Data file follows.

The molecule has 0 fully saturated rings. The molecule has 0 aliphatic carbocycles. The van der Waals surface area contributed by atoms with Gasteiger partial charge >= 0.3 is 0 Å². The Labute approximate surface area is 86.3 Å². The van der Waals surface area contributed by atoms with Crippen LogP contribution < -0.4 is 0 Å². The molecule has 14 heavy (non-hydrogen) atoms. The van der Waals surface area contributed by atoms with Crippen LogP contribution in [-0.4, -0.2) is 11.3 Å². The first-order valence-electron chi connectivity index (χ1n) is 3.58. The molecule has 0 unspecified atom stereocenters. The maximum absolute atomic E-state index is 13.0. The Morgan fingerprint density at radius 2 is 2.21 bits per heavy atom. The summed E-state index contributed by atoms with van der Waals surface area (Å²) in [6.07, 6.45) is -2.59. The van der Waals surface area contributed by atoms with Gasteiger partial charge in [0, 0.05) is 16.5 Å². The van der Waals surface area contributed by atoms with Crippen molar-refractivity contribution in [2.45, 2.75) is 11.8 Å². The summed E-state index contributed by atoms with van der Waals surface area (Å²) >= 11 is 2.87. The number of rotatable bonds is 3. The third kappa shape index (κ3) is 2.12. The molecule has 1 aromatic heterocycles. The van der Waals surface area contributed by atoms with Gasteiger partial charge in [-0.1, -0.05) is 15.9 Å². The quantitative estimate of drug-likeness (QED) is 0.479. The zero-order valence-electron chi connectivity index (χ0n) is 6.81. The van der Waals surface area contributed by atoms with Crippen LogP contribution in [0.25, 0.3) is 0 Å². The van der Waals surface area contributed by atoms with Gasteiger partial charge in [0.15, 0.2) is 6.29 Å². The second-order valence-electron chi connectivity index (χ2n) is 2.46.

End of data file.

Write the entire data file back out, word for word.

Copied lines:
The molecule has 0 fully saturated rings. The molecule has 0 aliphatic carbocycles. The van der Waals surface area contributed by atoms with Gasteiger partial charge >= 0.3 is 0 Å². The Labute approximate surface area is 86.3 Å². The van der Waals surface area contributed by atoms with Crippen LogP contribution < -0.4 is 0 Å². The molecule has 14 heavy (non-hydrogen) atoms. The van der Waals surface area contributed by atoms with Crippen LogP contribution in [-0.4, -0.2) is 11.3 Å². The first-order valence-electron chi connectivity index (χ1n) is 3.58. The molecule has 0 unspecified atom stereocenters. The maximum absolute atomic E-state index is 13.0. The Morgan fingerprint density at radius 2 is 2.21 bits per heavy atom. The summed E-state index contributed by atoms with van der Waals surface area (Å²) in [6.07, 6.45) is -2.59. The van der Waals surface area contributed by atoms with Gasteiger partial charge in [0, 0.05) is 16.5 Å². The van der Waals surface area contributed by atoms with Crippen molar-refractivity contribution in [2.45, 2.75) is 11.8 Å². The summed E-state index contributed by atoms with van der Waals surface area (Å²) >= 11 is 2.87. The number of rotatable bonds is 3. The third kappa shape index (κ3) is 2.12. The molecule has 1 aromatic heterocycles. The van der Waals surface area contributed by atoms with Gasteiger partial charge in [-0.1, -0.05) is 15.9 Å². The quantitative estimate of drug-likeness (QED) is 0.479. The zero-order valence-electron chi connectivity index (χ0n) is 6.81. The van der Waals surface area contributed by atoms with Crippen LogP contribution in [0.25, 0.3) is 0 Å². The van der Waals surface area contributed by atoms with Gasteiger partial charge in [0.15, 0.2) is 6.29 Å². The second-order valence-electron chi connectivity index (χ2n) is 2.46.